The only way to validate the integrity of the existing hull would be perhaps some form of xray or other; because pressure testing the ship (in use) would add cycles.

    it seems fair to say; mistakes have been made and the court case points to them
    Last edited: Jun 23, 2023
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  13. peter radclyffe
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    peter radclyffe Senior Member

    How would you test a 30 cm thick hull to withstand 6000 psi
  14. mitchgrunes
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    mitchgrunes Senior Member

    Sounds pretty expensive, especially since the target depth was about 3700 meters. And you need very strong cables to lower an unmanned sub to 7400 meters.

    I'm sure you guys all know or know of people who enjoy taking extreme risks, which sometimes kill people. E.g., first runs of extreme whitewater rivers, surfing giant waves, climbing dangerous mountains. People figured out the diving tables, because of other people who died. Astronauts. Early parachute and wing suit users. Etc. Ice climbers and arctic explorers. Trans oceanic single ship sailors. For that matter, people who fly ultralight composite material aircraft, while presumably safer commercial aircraft are mostly metal.

    You could make similar comments about them, and the people who make their equipment.They all do things without "adequate" testing.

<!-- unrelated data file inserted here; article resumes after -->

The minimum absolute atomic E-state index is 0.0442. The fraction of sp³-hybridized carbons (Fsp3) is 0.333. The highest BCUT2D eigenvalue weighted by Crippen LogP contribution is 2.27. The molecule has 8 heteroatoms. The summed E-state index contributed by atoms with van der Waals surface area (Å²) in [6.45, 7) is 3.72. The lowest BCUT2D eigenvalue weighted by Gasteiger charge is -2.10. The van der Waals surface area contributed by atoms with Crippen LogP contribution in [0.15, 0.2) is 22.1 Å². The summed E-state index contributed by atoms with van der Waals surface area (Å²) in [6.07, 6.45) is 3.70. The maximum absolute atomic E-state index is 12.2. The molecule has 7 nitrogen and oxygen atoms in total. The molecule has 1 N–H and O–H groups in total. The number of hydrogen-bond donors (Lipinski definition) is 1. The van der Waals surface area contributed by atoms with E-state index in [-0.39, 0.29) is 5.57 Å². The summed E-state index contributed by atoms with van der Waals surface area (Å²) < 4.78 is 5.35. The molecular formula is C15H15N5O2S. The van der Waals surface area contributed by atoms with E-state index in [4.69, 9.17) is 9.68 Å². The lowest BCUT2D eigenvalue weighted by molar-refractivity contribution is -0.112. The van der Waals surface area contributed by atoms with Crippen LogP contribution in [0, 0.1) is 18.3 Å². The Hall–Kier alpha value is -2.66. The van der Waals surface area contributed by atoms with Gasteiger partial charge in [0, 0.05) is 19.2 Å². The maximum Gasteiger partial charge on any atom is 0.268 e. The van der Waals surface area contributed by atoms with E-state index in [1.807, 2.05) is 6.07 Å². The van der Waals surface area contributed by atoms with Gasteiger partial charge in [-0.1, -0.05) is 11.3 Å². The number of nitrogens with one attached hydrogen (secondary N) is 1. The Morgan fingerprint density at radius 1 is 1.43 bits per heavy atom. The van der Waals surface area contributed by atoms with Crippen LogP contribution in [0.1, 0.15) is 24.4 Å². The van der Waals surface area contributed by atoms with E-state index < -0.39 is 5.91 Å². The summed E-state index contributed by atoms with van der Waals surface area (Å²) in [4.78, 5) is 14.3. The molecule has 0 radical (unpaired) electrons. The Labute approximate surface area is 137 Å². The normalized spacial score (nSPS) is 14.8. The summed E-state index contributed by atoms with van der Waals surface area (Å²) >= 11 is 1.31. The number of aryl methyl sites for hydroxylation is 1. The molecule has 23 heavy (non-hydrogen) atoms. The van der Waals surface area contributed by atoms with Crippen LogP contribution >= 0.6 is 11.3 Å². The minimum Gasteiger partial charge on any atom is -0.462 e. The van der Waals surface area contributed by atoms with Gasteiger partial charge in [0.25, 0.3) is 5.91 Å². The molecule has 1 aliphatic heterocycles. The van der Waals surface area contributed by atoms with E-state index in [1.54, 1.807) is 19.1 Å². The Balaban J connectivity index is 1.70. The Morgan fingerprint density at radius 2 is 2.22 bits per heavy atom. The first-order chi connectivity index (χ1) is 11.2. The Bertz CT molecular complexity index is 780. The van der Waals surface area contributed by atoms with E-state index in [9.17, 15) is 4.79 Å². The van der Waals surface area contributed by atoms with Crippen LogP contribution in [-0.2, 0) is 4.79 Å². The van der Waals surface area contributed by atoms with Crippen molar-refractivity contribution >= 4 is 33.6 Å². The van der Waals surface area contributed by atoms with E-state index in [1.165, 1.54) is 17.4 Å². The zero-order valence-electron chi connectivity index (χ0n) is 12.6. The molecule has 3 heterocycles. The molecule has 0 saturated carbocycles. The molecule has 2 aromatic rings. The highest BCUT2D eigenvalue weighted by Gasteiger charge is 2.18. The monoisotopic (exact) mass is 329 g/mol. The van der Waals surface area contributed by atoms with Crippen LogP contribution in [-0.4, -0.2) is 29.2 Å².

Do I remember reading the cost of these trips was already about $250,000? Imagine the cost if you tried to make them as safe as your average cruise ship, like the Titanic, tries to be.

    Though maybe the Titanic isn't the best "safe" example. Though it passed the safety certification tests that ships of her time were required to pass. The safety certification rules were altered in light of her failure.

    AFAICT, engineering often advances through studying failures. E.g., bridges, dams, buildings... Will that happen here?

    Here is a cool article about DIY submarines:
    The Wacky, Risky World of DIY Submarines https://gizmodo.com/the-wacky-risky-world-of-diy-submarines-1827864616
    Last edited: Jun 23, 2023
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  15. David Cooper
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    David Cooper Senior Member

    Why use carbonfibre? It only works in tension while the epoxy handles all the compression load, so he essentially built the thing out of epoxy instead of titanium. Is that a sane choice? The tube shape does mean that some of it was under tension along the length of the tube, but only once it started to buckle inwards around the middle, by which point it would have failed anyway, so the carbon fibres were redundant. Maybe using that material made it sound stronger to customers so that they would feel more confident.